This whole summer, since July 4th weekend, has been a downer for me. I have been sick with a chronic sinus infection ever since then, been on way too many rounds of medication, my birthday sucked, my sweet sports car got crunched, I had to have sinus surgery, then Hurricane Harvey decimated my hometown and flooded my house.
Hard to find the gratitude in all of the muck and mire (literally) that has been my life for the past three-plus months, and especially the last 30+ days since we flooded.
I am still living in a home with no flooring, walls torn up at least 2’ from the floor all throughout, some walls totally gutted and ceilings gone, nothing on the walls, and all but the bare essentials packed up and moved into storage. My OCD is in overdrive because of the chaos that is my home.
But it could have been worse. So I am grateful.
While I was sleeping through the storm with my dogs (doped up on pain meds because my sinus surgery was literally the day before it hit), neighbors across the highway from me were fleeing their homes in waist-deep and sometimes neck-deep water. A dear friend called me frantic at 2AM, wanting to know who she should call to rescue her elderly mother, who was now on the 2nd floor of her home and the water was coming up the staircase.
The stories we heard in the next few days were harrowing compared to what we experienced.
The evening that the storm was coming onshore, my husband brought me my rain boots to keep by the bed in the event the water was deeper when we woke up (it was barely coming into the house when I laid down at 11PM). It was over ankle deep when we got up, and stayed that way for over 2 days. While my wood plank flooring floated all over the house, we tried to save what furniture we could. We were moving in slow motion, like zombies in the Apocalypse, not really knowing what to do or where to go, assuming we could even leave our neighborhood.
But it could have been worse.
While we lost a few pieces of furniture and all of our flooring, some neighbors and friends had water up to the rooftop and lost everything. My niece, who is getting married soon, lost her entire house (thank goodness the wedding dress was NOT there). Some people lost their lives.
So after the initial shock of it all started to wane, and I could go a full day without crying hysterically at feeling so overwhelmed with everything (and still feeling horrible from the surgery I was not able to adequately recover from), I had to stop and think.
I am grateful.
I am grateful for the rescues that we watched from our kitchen window, as civilian strangers came and launched their boats from our front yard and got people out of their flooded homes all around us, with just the clothing on their back and their pets.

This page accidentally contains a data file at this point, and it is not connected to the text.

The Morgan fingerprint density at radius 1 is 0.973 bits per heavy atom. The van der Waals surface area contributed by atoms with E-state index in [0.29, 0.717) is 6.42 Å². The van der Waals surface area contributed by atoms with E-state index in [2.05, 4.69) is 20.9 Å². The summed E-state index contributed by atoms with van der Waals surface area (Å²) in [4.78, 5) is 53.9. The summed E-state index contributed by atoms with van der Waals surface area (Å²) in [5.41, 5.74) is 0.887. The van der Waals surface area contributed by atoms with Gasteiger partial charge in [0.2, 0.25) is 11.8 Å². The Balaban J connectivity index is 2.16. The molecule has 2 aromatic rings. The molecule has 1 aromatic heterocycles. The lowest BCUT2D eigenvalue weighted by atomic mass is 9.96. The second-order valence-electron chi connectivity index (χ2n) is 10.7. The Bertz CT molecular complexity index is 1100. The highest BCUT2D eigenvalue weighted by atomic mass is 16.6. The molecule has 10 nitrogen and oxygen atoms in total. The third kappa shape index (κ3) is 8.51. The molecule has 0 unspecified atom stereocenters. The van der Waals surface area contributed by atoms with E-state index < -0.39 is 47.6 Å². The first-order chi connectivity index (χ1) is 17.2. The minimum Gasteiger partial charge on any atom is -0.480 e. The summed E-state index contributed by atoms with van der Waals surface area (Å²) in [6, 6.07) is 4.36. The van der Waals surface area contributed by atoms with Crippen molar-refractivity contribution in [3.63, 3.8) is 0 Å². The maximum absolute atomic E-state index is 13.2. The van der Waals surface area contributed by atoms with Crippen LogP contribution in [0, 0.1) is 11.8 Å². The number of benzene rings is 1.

I am grateful that first responders and military came from all over, leaving their own homes to come and help people here that they do not know. Some of them had flooded homes as well, but felt the call of duty stronger than dealing with their own situations.
I am grateful for my daughter and her fiancé, who dropped everything to come to our house and help us pack up what we could, rip out wet floors and walls, clean up our pool that looked like a lagoon, and worked tirelessly for days to make sure my husband and I were alright. They never complained, never asked for anything, and never listened to us when we said “go home and rest, we are fine.”
I am grateful for all of the mission trips I went on over the last 15 years, helping people who had experienced the same thing I was now going through, helping them sort through their lives, decide what to keep and what to discard, and leaving it all on the curb like trash. Now I know how it feels to be the recipient of that kind of help. And I had often wondered, as I did that work for others, how I would feel if it were me who needed the help. Now I know.
And I am grateful.
I am grateful for the tears that I am shedding as I sit and write this article, knowing that now they are tears of joy and gratitude, and not stress and worry. We are going to be fine. I can cry now knowing that God has truly walked with us through this, and will be by our sides until we are finished rebuilding.
I am grateful because I know that it could have been so much worse.
We could be the people living in the “tent city” in the parking lot of our local Civic Center. But we are living in our home still, even though it is a bit torn up. We are home.
We could be without jobs because our offices flooded or employers shut down and let us go. But we are both still gainfully employed and did not suffer any loss of income because of this event.
We could be homeless. We could be displaced far from our families. But we aren’t.
And I am grateful.
If you are in a time of your life where you are finding it hard to be grateful, be encouraged by this: God spoke to me loud and clear in the depths of my sorrow and helped me to see His hand in this. A friend came over to check on us and as I cried she prayed over me, and quoted the scripture about how God cares for the tiny sparrows, and how He considers us to be of so much more worth than sparrows. When she went to leave and I opened the front door, the largest flock of sparrows I have ever seen was in my front yard, and the door startled them so they took off in a flutter. I knew without a doubt that God was showing me that He is with us and we will be fine.
And I am grateful.
Thank you for reading,